Thursday, December 21, 2017

What's in a Name?

The British are a warm and generous people. Over the centuries they have welcomed the Vikings, the Romans, Saxons and Normans into their homes. They have even allowed them to name their towns and cities. As a result the origins and meanings of Britain's place-names are as varied as the country's many invaders.

Toponymy by Emu Analytics is a great resource for exploring the linguistic origins of place-names in the UK. The map allows you to select individual 'languages' and 'language families' to view the geographical distribution of place-names which have a common language root. The map also includes a regex search option which allows you to search for substrings in place-names, for example to view all the towns and villages ending in 'thorpe' (old Norse word for 'homestead').

By using the language filters and the regex search option it is possible to view where different invaders of Britain settled in the country based on the geographic distribution of their influence on the country's place-names.

Places! is another useful resource for anyone interested in the geographical distribution of place-names. Places! allows you to map the relative density of place-names in a number of different countries around the world. Using the application you can enter place-name prefixes or suffixes and view a map showing the geographic distribution of place-names containing those terms.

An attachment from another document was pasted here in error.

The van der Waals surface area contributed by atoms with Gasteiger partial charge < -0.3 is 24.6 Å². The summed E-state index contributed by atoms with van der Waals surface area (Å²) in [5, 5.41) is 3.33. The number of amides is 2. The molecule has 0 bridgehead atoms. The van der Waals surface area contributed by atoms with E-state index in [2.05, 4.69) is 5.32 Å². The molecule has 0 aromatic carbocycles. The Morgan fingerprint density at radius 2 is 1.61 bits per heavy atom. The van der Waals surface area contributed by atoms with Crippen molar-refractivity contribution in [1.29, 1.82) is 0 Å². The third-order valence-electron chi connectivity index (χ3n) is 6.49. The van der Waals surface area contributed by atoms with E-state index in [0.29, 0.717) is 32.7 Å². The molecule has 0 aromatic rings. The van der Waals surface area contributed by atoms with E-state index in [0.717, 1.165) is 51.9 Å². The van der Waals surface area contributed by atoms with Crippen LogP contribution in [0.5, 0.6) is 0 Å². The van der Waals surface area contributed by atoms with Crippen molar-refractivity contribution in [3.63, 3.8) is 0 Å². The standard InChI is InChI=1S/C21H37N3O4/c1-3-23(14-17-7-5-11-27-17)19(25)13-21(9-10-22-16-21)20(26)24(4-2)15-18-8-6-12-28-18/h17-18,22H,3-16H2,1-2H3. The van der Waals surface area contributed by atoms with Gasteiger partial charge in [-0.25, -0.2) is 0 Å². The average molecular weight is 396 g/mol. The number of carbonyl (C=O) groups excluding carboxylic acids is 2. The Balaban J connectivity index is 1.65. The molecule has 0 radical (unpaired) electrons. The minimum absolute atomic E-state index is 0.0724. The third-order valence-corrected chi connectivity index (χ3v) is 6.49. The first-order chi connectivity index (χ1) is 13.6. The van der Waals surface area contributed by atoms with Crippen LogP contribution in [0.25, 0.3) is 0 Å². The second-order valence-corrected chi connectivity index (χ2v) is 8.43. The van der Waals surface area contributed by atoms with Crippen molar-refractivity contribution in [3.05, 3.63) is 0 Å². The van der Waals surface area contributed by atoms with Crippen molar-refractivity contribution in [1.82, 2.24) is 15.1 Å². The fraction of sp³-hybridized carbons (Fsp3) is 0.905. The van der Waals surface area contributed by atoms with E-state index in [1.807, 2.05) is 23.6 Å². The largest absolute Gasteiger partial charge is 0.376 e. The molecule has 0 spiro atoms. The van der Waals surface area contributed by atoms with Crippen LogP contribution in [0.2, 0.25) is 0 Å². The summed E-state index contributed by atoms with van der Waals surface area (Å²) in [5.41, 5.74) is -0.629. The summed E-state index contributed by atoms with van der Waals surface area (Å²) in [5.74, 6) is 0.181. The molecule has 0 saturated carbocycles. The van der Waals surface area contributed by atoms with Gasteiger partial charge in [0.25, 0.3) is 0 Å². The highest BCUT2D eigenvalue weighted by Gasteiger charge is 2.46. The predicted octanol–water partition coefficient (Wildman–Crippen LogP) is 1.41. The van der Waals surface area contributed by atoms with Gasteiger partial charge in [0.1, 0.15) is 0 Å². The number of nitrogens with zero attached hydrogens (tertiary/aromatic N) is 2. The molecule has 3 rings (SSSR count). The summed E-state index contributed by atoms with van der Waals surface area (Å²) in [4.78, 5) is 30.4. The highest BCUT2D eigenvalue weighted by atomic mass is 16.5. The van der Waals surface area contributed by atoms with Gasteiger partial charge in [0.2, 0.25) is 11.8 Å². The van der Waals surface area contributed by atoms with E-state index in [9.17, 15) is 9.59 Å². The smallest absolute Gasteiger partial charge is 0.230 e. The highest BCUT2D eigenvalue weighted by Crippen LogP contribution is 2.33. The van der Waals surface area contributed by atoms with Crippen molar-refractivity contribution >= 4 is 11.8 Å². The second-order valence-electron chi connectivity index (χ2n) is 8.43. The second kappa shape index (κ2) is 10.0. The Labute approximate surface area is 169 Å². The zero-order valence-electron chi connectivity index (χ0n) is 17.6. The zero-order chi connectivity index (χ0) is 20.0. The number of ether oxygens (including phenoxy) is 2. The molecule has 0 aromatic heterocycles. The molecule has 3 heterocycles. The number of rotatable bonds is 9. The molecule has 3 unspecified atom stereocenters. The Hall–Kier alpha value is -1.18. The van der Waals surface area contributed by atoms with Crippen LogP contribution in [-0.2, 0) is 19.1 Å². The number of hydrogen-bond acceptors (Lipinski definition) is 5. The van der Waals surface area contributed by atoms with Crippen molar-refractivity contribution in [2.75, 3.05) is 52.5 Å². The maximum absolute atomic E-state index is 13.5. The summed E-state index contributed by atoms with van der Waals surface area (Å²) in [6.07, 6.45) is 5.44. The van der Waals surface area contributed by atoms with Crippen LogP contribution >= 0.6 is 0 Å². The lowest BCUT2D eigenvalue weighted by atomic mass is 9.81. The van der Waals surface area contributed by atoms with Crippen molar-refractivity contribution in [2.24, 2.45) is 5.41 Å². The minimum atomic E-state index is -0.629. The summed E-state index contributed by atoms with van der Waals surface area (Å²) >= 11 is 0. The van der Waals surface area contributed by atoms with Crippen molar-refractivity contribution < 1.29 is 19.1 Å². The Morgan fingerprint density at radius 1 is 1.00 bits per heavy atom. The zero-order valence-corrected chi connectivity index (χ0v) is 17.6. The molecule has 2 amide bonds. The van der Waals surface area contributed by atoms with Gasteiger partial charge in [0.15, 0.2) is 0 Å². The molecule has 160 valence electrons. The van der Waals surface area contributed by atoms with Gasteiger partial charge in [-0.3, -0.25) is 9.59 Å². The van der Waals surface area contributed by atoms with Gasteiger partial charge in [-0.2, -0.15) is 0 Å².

For example, in the UK we can enter the place-name suffixes of -thorpe and -thwaite to see where the Vikings settled in Britain. The resulting map shows that these two place-name endings are popular throughout the area that was once known as the Danelaw, following the Viking invasions of the ninth century.

If we take two more common town endings, such as -ford or -bridge we find that the geographic distribution of places with these endings is far more evenly spread across the UK.

The historical influence of the Vikings in the area once known as Danelaw can also be observed in the geographical distribution of English surnames. If you enter a surname into named then it will show you a heatmap highlighting where there is an unusually high number of people with that name in the UK.

Surnames ending in 'son' are usually an indicator of Viking ancestry in the UK. Enter names such as 'Johnson' and 'Robertson' into named and you will find that these surnames are more common in the Danelaw area than elsewhere in the UK.

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